Some drugs used to treat cancer raise a patient's risk of febrile neutropenia. Febrile neutropenia is a condition that involves a fever and a low number of neutrophils (a type of white blood cell) in the blood. Having a low number of neutrophils puts a patient at risk of infection. Colony-stimulating factors (CSFs) are medications sometimes given to patients getting cancer treatment to prevent or treat febrile neutropenia. CSFs are given as an injection under the skin or into a vein.
Current guidelines say that doctors should give CSF during cancer treatment based on how likely it is that the drugs will raise the risk of febrile neutropenia. Research shows that many doctors do not follow these guidelines. This may be harming patients. Underuse of CSFs can raise a patient's risk for febrile neutropenia. Overuse or unneeded use of CSFs can lead to side effects, like bone and muscle pain, but give no benefit and can be costly to the patient.
In some clinics there is an automated system that helps doctors decide when to use CSFs. The system prescribes CSFs when there is a high risk that the drugs will cause febrile neutropenia. It does not prescribe CSFs when there is a low risk that the drugs will cause febrile neutropenia. The research study team wants to find out if this type of system can help doctors use CSF when it is needed and not use it when it is not needed. The study team also wants to learn about the benefits and risks of using CSF with cancer treatment drugs that have a moderate (not high and not low) risk of febrile neutropenia.
Studies have shown that cancer patients may be at high risk for financial problems because of the cost of treatment. These financial problems can be stressful and sometimes might cause patients to avoid or refuse treatment. We want to measure how often financial problems happen in patients with colorectal cancer, using questionnaires that collect information about finances and quality of life. In order to get a full picture of the financial impact of colorectal cancer, we also want to collect credit reports for all patients in this study.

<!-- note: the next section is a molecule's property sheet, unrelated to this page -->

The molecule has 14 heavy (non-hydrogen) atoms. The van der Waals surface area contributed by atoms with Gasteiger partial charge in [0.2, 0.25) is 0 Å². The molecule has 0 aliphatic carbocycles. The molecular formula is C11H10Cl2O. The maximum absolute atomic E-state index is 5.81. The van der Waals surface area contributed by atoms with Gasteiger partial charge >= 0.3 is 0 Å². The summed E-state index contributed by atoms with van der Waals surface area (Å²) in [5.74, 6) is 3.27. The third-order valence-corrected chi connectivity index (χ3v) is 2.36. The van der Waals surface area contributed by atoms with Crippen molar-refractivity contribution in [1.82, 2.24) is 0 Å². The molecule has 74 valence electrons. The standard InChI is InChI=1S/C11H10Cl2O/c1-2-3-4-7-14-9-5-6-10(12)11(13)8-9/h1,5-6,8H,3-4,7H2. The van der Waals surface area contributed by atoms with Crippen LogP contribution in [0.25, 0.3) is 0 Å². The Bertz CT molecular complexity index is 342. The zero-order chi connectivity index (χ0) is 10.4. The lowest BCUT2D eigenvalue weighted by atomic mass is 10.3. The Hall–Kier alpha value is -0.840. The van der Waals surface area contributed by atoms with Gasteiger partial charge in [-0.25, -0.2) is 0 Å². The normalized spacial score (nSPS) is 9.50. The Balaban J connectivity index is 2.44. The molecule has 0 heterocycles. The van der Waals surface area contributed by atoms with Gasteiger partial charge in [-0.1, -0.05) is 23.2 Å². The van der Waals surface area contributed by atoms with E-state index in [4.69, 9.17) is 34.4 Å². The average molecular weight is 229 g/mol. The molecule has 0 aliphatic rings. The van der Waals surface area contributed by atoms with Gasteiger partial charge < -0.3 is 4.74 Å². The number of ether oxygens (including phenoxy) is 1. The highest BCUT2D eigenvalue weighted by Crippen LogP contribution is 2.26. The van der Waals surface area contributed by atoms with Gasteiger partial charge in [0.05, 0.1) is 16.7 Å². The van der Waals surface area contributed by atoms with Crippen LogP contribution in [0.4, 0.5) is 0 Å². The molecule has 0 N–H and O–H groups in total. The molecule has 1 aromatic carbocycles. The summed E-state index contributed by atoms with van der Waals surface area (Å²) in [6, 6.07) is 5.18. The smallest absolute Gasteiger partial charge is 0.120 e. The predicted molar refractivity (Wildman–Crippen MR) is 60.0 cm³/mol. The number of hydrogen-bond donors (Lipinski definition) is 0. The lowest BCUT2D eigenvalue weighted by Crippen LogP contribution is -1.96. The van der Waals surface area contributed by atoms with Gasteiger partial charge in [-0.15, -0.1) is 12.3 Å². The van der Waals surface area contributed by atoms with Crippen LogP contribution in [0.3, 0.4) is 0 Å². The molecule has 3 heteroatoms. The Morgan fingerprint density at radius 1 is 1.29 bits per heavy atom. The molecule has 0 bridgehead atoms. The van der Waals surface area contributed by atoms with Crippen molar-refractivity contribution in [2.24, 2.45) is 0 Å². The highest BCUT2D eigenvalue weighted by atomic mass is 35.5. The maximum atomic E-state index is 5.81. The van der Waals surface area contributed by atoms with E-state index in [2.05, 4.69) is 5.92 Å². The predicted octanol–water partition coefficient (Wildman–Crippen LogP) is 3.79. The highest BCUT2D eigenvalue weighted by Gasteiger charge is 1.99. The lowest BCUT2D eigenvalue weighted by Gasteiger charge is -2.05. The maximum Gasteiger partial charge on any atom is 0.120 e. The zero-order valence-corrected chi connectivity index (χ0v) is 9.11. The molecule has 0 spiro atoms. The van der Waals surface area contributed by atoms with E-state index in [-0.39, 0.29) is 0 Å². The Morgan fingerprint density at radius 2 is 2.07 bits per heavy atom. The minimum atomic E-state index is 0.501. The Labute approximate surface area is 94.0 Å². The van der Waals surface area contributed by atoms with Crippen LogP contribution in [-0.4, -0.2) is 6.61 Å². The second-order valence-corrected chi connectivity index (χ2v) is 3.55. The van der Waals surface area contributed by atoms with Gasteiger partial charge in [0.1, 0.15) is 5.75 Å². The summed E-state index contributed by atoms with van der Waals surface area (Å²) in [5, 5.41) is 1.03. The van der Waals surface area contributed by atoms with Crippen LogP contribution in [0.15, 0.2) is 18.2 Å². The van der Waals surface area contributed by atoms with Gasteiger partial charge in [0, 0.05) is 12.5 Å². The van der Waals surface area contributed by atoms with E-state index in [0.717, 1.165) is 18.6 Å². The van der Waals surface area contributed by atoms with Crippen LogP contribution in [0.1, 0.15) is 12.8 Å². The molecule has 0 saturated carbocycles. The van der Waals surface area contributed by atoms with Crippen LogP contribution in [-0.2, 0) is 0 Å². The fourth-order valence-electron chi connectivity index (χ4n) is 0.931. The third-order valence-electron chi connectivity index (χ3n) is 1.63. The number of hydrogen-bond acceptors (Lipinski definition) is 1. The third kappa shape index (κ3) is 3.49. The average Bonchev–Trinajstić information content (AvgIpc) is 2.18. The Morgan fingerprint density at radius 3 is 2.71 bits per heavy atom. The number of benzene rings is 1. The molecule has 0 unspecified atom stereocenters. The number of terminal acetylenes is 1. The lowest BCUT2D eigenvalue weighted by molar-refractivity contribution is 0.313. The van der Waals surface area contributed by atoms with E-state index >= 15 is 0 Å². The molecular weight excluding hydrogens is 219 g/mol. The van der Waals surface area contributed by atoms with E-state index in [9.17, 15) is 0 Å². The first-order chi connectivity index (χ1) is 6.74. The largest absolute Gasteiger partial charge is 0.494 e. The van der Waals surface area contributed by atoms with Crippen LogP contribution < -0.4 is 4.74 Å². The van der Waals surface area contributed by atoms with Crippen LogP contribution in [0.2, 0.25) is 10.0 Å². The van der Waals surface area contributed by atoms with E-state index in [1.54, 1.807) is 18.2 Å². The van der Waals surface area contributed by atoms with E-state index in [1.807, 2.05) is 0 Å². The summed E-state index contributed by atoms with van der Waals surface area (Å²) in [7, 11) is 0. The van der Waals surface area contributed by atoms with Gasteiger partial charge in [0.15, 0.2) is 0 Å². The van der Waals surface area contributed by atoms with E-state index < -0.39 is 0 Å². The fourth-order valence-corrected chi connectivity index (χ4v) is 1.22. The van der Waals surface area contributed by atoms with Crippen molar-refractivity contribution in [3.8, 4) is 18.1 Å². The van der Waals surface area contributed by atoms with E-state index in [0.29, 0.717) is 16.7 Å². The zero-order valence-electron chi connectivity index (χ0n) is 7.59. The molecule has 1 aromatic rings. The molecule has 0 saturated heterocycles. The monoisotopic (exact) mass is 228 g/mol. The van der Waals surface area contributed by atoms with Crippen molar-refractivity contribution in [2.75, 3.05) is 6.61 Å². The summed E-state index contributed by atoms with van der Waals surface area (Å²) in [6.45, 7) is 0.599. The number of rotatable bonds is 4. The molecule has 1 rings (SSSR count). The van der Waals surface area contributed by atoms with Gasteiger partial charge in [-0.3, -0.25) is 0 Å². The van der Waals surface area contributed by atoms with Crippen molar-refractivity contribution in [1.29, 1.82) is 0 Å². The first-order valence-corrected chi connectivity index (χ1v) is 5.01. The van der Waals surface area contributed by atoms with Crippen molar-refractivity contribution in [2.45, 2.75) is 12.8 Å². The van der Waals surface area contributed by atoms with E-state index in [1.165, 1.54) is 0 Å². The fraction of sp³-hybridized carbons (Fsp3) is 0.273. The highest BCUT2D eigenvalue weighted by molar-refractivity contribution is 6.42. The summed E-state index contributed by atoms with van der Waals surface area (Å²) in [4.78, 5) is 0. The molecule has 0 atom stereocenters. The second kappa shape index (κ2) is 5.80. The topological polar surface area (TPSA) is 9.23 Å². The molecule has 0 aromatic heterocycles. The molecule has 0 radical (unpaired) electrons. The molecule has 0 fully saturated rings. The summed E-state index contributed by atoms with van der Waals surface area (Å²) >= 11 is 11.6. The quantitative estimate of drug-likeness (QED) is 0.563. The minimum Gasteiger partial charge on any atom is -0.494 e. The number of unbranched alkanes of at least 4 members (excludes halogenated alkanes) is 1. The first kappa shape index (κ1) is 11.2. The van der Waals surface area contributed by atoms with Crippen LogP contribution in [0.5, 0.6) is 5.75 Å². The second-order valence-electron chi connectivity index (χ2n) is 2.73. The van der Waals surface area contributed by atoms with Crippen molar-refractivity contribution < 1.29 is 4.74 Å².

A majority of patients diagnosed with cancer are over age 65, yet most cancer treatments are developed in a younger population. Older cancer patients are more likely to experience side effects. There is no standard way to treat chemotherapy side effects in older patients. A Geriatric Assessment (GA) can be used to predict who is at risk for side effects but there is no standard way to decrease this risk. Also, there is not agreement on how information from a GA can be used to develop ways to prevent or treat side effects.
The purpose of this study is to find out if the GA can help improve and develop a standard approach for reducing and/or preventing chemotherapy side effects in older cancer patients. The GA is intended to determine an older patient's level of independence taking into account health conditions, physical performance (walking, leg strength, and balance), nutrition, social support and memory. Several tests as well as questionnaires are used. The combined results establish what is called a patient's functional age, which may be quite different from the actual age. Functional age can help better predict a patient's tolerance of and likely response to cancer treatments as well as provide other important age-related information not routinely captured by cancer doctors. If you decide to participate in this study, you will receive the GA.
The purpose of this study is to test whether patients undergoing a breast MRI (magnetic resonance imaging) before breast surgery will have better results after the surgery.
MRI is a medical imaging method that uses magnets to make images of the body. MRI helps doctors to tell the difference between cancer and normal tissue in the body. MRI uses dyes ("contrast agents") that are injected into the veins to help create the images of the body's tissues.
Breast tumors are routinely evaluated using mammograms and ultrasound before surgery. This study would like to find out if using MRI in addition to mammography before surgery improves our ability to evaluate tumors and decide what kind of surgery is best for the patient.